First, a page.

More C++ Idioms/Friendship and the Attorney-Client

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Attorney-Client
[edit]

Intent[edit]

Control the granularity of access to the implementation details of a class

Motivation[edit]

A friend declaration in C++ gives complete access to the internals of a class. Friend declarations are, therefore, frowned upon because they break carefully crafted encapsulation. The friendship feature of C++ does not provide any way to selectively grant access to a subset of private members of a class. Friendship in C++ is an all-or-nothing proposition. For instance, the following class Foo declares class Bar its friend. Class Bar therefore has access to all the private members of class Foo. This may not be desirable because it increases coupling. Class Bar cannot be distributed without class Foo.

class Foo 
{
private:
  void A(int a);
  void B(float b);
  void C(double c);
  friend class Bar;
};

class Bar {
// This class needs access to Foo::A and Foo::B only.
// C++ friendship rules, however, give access to all the private members of Foo.
};

Providing selective access to a subset of members is desirable because the remaining private members can change interface if needed without breaking client code. It helps reduce coupling between classes. The Attorney-Client idiom allows a class to precisely control the amount of access they give to their friends.

Solution and Sample Code[edit]

The Attorney-client idiom works by adding a level of indirection. A client class that wants to control access to its internal details, appoints an attorney and makes it a friend. The Attorney class is carefully crafted to serve as a proxy to the Client. Unlike a typical proxy class, Attorney replicates only a subset of Client’s private interface. For instance, consider class Client wants to control access to its implementation details. Client wants its Attorney to provide access to Client::A and Client::B only.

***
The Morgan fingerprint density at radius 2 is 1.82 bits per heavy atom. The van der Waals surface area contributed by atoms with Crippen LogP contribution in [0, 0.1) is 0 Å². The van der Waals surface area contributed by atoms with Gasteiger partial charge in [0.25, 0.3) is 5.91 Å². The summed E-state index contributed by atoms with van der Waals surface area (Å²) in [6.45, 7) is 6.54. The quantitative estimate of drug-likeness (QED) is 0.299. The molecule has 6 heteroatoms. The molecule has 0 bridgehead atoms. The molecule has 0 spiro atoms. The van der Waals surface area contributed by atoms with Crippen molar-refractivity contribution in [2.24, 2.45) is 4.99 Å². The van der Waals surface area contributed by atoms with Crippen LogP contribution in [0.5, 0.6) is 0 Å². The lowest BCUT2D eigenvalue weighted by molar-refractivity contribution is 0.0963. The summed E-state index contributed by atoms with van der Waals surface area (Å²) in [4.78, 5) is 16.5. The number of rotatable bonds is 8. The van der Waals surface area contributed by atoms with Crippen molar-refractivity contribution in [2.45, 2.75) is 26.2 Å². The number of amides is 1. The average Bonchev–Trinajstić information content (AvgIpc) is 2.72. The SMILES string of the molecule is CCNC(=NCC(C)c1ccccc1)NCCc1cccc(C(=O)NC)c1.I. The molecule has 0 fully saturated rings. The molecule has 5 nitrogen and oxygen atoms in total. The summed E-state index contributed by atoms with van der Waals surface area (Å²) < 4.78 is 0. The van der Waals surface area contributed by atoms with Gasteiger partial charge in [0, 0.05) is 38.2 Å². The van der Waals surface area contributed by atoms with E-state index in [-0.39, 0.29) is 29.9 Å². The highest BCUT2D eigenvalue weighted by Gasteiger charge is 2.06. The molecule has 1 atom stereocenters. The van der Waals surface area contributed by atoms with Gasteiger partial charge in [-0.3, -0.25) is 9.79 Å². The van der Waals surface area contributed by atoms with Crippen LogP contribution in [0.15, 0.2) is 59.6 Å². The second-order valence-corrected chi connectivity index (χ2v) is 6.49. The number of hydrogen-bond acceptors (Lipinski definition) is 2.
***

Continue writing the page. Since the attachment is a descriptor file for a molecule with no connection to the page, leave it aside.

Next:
class Client 
{
private:
  void A(int a);
  void B(float b);
  void C(double c);
  friend class Attorney;
};

class Attorney {
private:
  static void callA(Client & c, int a) {
    c.A(a);
  } 
  static void callB(Client & c, float b) {
    c.B(b);
  }
  friend class Bar;
};

class Bar {
// Bar now has access to only Client::A and Client::B through the Attorney.
};

The Attorney class restricts access to a cohesive set of functions. All methods of class Attorney are inline static, each taking a reference to an instance of the Client and forwarding the function calls to it. Some things about Attorney are idiomatic. Its implementation is entirely private, which prevents other unexpected classes gaining access to the internals of Client. Attorney determines which other classes, member functions, or free functions get access to it. It declares them as friend to allow access to its implementation and through it Client. Without Attorney, Client would have declared the same set of friends giving them unrestrained access to the internals of Client.

It is possible to have multiple attorney classes providing access to different sets of implementation details of the client. For instance, class AttorneyC may provide access to the Client::C method only. An interesting case emerges where an attorney class serves as a mediator for several different classes and provides cohesive access to their implementation details. Such a design is conceivable in case of inheritance hierarchies because friendship in C++ is not inheritable, but private virtual function overrides in derived classes can be called if base's private virtual functions are accessible. In the following example, the Attorney-Client idiom is applied to class Base and the main function. Derived::Func gets called via polymorphism. To access the implementation details of Derived, however, the same idiom may be applied.

#include <iostream>

class Base {
private:
  virtual void Func(int x) = 0;
  friend class Attorney;
public:
  virtual ~Base() {}
};

class Derived : public Base {
private:
  virtual void Func(int x)  {
    // This is called even though main is not a friend of Derived.
    cout << "Derived::Func" << endl;
  }

public:
  ~Derived() {}
};

class Attorney {
private:
  static void callFunc(Base & b, int x) {
    return b.Func(x);
  }
  friend int main();
};

int main() {
  Derived d;
  Attorney::callFunc(d, 10);
}

Known Uses[edit]

Related Idioms[edit]

References[edit]